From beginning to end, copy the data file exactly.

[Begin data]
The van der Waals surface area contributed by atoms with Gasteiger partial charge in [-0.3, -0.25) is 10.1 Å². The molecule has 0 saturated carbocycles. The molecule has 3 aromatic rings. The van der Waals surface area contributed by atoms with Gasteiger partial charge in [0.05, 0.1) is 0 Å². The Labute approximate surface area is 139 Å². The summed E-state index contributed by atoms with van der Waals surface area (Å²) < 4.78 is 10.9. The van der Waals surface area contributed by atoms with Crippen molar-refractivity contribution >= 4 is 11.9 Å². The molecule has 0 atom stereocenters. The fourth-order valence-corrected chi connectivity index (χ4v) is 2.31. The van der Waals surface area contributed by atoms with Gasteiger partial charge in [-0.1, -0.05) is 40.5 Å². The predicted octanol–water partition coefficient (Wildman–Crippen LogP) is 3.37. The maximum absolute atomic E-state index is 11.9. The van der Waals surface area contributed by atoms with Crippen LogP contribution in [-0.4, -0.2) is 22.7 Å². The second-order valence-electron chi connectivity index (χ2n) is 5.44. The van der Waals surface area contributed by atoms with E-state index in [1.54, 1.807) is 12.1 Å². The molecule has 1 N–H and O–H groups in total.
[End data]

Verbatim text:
The van der Waals surface area contributed by atoms with Gasteiger partial charge in [-0.3, -0.25) is 10.1 Å². The molecule has 0 saturated carbocycles. The molecule has 3 aromatic rings. The van der Waals surface area contributed by atoms with Gasteiger partial charge in [0.05, 0.1) is 0 Å². The Labute approximate surface area is 139 Å². The summed E-state index contributed by atoms with van der Waals surface area (Å²) < 4.78 is 10.9. The van der Waals surface area contributed by atoms with Crippen molar-refractivity contribution >= 4 is 11.9 Å². The molecule has 0 atom stereocenters. The fourth-order valence-corrected chi connectivity index (χ4v) is 2.31. The van der Waals surface area contributed by atoms with Gasteiger partial charge in [-0.1, -0.05) is 40.5 Å². The predicted octanol–water partition coefficient (Wildman–Crippen LogP) is 3.37. The maximum absolute atomic E-state index is 11.9. The van der Waals surface area contributed by atoms with Crippen LogP contribution in [-0.4, -0.2) is 22.7 Å². The second-order valence-electron chi connectivity index (χ2n) is 5.44. The van der Waals surface area contributed by atoms with E-state index in [1.54, 1.807) is 12.1 Å². The molecule has 1 N–H and O–H groups in total.